global internal audit standards

Risk Management and its relevance to new Global Internal Audit Standards

The internal audit profession should now be well aware of the worldwide consultation that has been conducted by the Institute of Internal Auditors Inc regarding new standards for the profession to be introduced in 2025.

For some, if confirmed, the proposals will simply enshrine good practice, but for others and the organisations within which they work, the implications will be far-reaching, even frightening for some. In practice there is nothing new, however the underlying explanation that is provided should leave no doubt that internal audit and the assurance that it provides must be firmly rooted in understanding and helping to embed a robust risk management framework within the organisation.

Previously, there was certainly recognition of the need to focus on significant risk; this is now at the forefront of future provision with every aspect of internal audit through communication, planning, delivery and reporting reflecting on the significant risks that the organisation faces at a strategic and operational level.

Its relevance is also up-front, as the glossary refers to inherent and residual risk, therefore bringing recognition of three lines of defence theory into life and indeed into internal audit standard practice, and further suggesting that the Head of Internal Audit should lead regarding the need for effective assurance mapping within the organisations Business Assurance Framework (BAF), although it is recognised that this is not routinely accepted as best practice by many organisations albeit represents the fundamental basis upon which an Audit and Risk Committee can place reliance in order to fulfil its governance responsibilities, including providing assurance that the organisation has a robust risk management framework.

It is, though, the prominence given to the highlighting of ‘significance’ that is likely to cause most concern for internal audit professionals not only because organisations consistently struggle to agree and report upon what is or could become significant but also because internal audit has a tendency to ignore the corporate view choosing to decide what it thinks is important, often confusing significance with priority, and as a result content to either focus on what it is comfortable with reviewing or reporting on matters which management are likely to accept.

The proposals, therefore, are that the internal audit maintains an active and informed dialogue throughout the organisation, a ‘boardroom to basement’ style approach which not only ensures that the internal audit has a firm understanding of the risks facing the organisation but that the Head of Internal Audit is active in driving its routine identification, analysis, treatment and monitoring at all levels.

Implicit in this concept, of course, is that a consistent view of what is actually significant exists at every level, one which eliminates personal perception or judgement and grades impact risk in accordance with the corporate view of risk as established by the Board within the Risk Management Strategy.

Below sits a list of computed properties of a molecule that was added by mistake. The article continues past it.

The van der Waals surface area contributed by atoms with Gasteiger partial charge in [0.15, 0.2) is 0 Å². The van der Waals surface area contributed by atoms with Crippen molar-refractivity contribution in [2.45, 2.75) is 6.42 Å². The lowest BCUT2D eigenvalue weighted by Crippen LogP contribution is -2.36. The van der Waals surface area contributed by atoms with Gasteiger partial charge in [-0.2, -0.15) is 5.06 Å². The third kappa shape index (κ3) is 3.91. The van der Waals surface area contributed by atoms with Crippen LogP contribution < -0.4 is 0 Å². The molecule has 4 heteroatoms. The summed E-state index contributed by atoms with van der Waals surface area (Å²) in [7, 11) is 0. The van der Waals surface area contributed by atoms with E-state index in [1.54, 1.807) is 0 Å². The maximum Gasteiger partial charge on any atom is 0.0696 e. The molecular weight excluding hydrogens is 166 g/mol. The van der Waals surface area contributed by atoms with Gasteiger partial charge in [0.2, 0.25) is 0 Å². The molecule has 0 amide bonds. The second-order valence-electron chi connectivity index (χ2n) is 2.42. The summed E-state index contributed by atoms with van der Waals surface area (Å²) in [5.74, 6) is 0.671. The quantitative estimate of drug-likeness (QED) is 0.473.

This necessitates agreement on what categorisation of risk impact will be used – Reputation, Finance, People, Technology, Services, etc and how many levels of risk impact will be used – experience shows three to five being the most common, although more sophisticated models exist, with up to ten; perhaps these only seek to confuse?

Often, an even number is preferred, four usually, as this forces a decision – is the matter significant or not?

Of course, this is only half of the task as likelihood then needs to be considered; however, from an internal audit point of view, agreement with clients on potential impact through the use of the organisation’s view of impact is a major step forward as at least discussion of findings and remedial action can begin from an accepted position.

This should not be based on any single risk category; while the initial risk may relate to technology, the ultimate risk may be financial or reputational and therefore, considering risk in terms of its highest potential impact or cumulative effect must be the basis for agreement.

In some sectors, particularly where there is political influence or cultural resistance, this may be challenging, but the need for increased transparency at the Board level has never been greater, and hence the requirement for internal audit to be fully engaged.

The finalisation of internal audit opinions should then be based upon agreement of inherent and residual likelihood. Finding a mutually agreed inherent evaluation is likely to be straightforward. Could this happen if there are no controls – perhaps a yes or no is sufficient?

But could it happen here given the controls in place, or lack of or strength of them is more difficult, however this must be what drives the conclusion of the internal audit regarding is the organisation facing a significant risk.

Many teams are now choosing to plot risks and recommendations on a heat map in order to assist the discussion with management regarding the gradings within internal audit reports, and this, whether influenced by new Global Standards or through introducing common sense in discussions with management, represents a major breakthrough in the use of the term ‘significant’ in a Universally understood language.

The promotion of a deeper understanding of both the risk appetite of the organisation and the processes which the organisation utilises to identify, assess and monitor risks must be beneficial.

Fully integrating internal audit planning with the transparency provided by automating the risk management processes would be a further advantage as this would lead to alignment of the levels of assurance as well as recommendation tracking regarding what further mitigating actions were appropriate.